Supplemental Register

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Supplemental Register is the secondary register of trademarks maintained by the United States Patent and Trademark Office (USPTO). The Supplemental Register provides limited trademark rights and benefits and consists of marks that do not qualify for the Principal Register, usually because they are non-distinctive and consumers do not associate these terms with a specific source (i.e., they lack secondary meaning). Descriptive marks, surnames, and marks consisting primarily of geographical terms are commonly placed on the Supplemental Register.

Most businesses use descriptive trademarks to market their goods and services, which end up on the Supplemental Register. For example, words such as "great," "sweet," or "super" might be part of your descriptive product name; however, those words aren't unique. Therefore, they would qualify as a Supplemental Register trademark.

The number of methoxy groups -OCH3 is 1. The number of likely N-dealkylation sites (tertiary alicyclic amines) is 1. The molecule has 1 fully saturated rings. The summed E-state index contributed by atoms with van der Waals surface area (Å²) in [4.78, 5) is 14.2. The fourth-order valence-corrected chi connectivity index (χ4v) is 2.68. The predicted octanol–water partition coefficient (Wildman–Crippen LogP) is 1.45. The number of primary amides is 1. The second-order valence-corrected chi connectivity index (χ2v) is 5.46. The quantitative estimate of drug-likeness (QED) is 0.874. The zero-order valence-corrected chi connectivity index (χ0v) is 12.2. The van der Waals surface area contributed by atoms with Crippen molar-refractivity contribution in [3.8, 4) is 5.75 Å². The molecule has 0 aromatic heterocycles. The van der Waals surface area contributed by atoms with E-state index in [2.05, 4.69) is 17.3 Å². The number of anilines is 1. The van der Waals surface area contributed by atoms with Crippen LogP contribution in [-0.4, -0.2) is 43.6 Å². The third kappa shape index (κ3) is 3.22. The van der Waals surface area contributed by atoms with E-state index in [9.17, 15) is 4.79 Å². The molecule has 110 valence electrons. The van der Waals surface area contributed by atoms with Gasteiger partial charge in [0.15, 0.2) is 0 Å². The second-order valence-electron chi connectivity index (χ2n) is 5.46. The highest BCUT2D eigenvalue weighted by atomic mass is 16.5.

Benefits of using the Supplemental Register include:

  • The ability to use the registered sign (®) or language such as "Reg. U.S. Pat. Off." to protect from trademark infringement;
  • Permission to register the trademark outside the United States, as long as that country offers similar trademark rights and protections; and
  • The right to collect money, relief, or damages if you win an infringement lawsuit.

[Last updated in October of 2021 by the Wex Definitions Team]